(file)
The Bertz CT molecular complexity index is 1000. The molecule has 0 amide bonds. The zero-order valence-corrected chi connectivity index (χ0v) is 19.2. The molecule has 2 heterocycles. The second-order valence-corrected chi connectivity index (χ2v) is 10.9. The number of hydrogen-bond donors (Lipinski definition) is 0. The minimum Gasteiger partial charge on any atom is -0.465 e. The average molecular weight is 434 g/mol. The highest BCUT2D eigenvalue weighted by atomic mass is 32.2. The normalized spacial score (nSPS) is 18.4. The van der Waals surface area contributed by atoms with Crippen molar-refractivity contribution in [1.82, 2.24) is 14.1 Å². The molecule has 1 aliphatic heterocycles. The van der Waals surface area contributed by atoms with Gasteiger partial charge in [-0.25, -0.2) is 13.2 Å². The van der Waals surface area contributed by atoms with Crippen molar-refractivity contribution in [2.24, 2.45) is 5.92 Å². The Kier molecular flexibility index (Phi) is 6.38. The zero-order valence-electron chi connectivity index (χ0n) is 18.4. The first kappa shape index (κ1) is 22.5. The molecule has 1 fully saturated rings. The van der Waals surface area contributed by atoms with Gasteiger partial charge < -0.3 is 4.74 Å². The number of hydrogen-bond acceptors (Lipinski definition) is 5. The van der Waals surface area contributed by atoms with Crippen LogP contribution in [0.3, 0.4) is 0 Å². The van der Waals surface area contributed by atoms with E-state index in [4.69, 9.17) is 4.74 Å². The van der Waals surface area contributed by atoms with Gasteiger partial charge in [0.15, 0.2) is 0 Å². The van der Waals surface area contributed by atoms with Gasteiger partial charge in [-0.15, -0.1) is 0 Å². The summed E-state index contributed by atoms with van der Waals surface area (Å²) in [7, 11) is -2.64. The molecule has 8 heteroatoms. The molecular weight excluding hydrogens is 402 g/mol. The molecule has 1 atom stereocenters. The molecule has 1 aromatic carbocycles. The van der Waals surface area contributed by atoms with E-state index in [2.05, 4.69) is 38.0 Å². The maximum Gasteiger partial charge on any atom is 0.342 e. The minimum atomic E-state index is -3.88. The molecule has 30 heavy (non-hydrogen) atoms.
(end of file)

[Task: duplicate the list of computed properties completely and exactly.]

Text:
The Bertz CT molecular complexity index is 1000. The molecule has 0 amide bonds. The zero-order valence-corrected chi connectivity index (χ0v) is 19.2. The molecule has 2 heterocycles. The second-order valence-corrected chi connectivity index (χ2v) is 10.9. The number of hydrogen-bond donors (Lipinski definition) is 0. The minimum Gasteiger partial charge on any atom is -0.465 e. The average molecular weight is 434 g/mol. The highest BCUT2D eigenvalue weighted by atomic mass is 32.2. The normalized spacial score (nSPS) is 18.4. The van der Waals surface area contributed by atoms with Crippen molar-refractivity contribution in [1.82, 2.24) is 14.1 Å². The molecule has 1 aliphatic heterocycles. The van der Waals surface area contributed by atoms with Gasteiger partial charge in [-0.25, -0.2) is 13.2 Å². The van der Waals surface area contributed by atoms with Crippen molar-refractivity contribution in [2.24, 2.45) is 5.92 Å². The Kier molecular flexibility index (Phi) is 6.38. The zero-order valence-electron chi connectivity index (χ0n) is 18.4. The first kappa shape index (κ1) is 22.5. The molecule has 1 fully saturated rings. The van der Waals surface area contributed by atoms with Gasteiger partial charge < -0.3 is 4.74 Å². The number of hydrogen-bond acceptors (Lipinski definition) is 5. The van der Waals surface area contributed by atoms with Crippen LogP contribution in [0.3, 0.4) is 0 Å². The van der Waals surface area contributed by atoms with E-state index in [4.69, 9.17) is 4.74 Å². The van der Waals surface area contributed by atoms with Gasteiger partial charge in [0.15, 0.2) is 0 Å². The van der Waals surface area contributed by atoms with Gasteiger partial charge in [-0.15, -0.1) is 0 Å². The summed E-state index contributed by atoms with van der Waals surface area (Å²) in [7, 11) is -2.64. The molecule has 8 heteroatoms. The molecular weight excluding hydrogens is 402 g/mol. The molecule has 1 atom stereocenters. The molecule has 1 aromatic carbocycles. The van der Waals surface area contributed by atoms with E-state index in [2.05, 4.69) is 38.0 Å². The maximum Gasteiger partial charge on any atom is 0.342 e. The minimum atomic E-state index is -3.88. The molecule has 30 heavy (non-hydrogen) atoms.